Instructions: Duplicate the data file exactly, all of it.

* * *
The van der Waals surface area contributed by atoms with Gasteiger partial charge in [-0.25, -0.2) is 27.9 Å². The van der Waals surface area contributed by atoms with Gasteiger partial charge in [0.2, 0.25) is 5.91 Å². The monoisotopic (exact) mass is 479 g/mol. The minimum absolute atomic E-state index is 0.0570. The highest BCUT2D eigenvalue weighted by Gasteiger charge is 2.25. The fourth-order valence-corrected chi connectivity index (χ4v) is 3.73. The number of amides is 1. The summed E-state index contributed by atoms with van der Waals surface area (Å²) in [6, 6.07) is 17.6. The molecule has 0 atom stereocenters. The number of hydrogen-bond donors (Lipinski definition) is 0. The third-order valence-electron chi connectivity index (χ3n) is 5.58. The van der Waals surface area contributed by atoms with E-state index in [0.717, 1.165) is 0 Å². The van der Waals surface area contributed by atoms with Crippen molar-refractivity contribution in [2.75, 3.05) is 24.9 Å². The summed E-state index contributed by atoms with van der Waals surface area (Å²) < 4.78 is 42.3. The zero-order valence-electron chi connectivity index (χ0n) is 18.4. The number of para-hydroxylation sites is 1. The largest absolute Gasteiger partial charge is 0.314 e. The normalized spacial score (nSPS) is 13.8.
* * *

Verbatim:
The van der Waals surface area contributed by atoms with Gasteiger partial charge in [-0.25, -0.2) is 27.9 Å². The van der Waals surface area contributed by atoms with Gasteiger partial charge in [0.2, 0.25) is 5.91 Å². The monoisotopic (exact) mass is 479 g/mol. The minimum absolute atomic E-state index is 0.0570. The highest BCUT2D eigenvalue weighted by Gasteiger charge is 2.25. The fourth-order valence-corrected chi connectivity index (χ4v) is 3.73. The number of amides is 1. The summed E-state index contributed by atoms with van der Waals surface area (Å²) in [6, 6.07) is 17.6. The molecule has 0 atom stereocenters. The number of hydrogen-bond donors (Lipinski definition) is 0. The third-order valence-electron chi connectivity index (χ3n) is 5.58. The van der Waals surface area contributed by atoms with E-state index in [0.717, 1.165) is 0 Å². The van der Waals surface area contributed by atoms with Crippen molar-refractivity contribution in [2.75, 3.05) is 24.9 Å². The summed E-state index contributed by atoms with van der Waals surface area (Å²) < 4.78 is 42.3. The zero-order valence-electron chi connectivity index (χ0n) is 18.4. The number of para-hydroxylation sites is 1. The largest absolute Gasteiger partial charge is 0.314 e. The normalized spacial score (nSPS) is 13.8.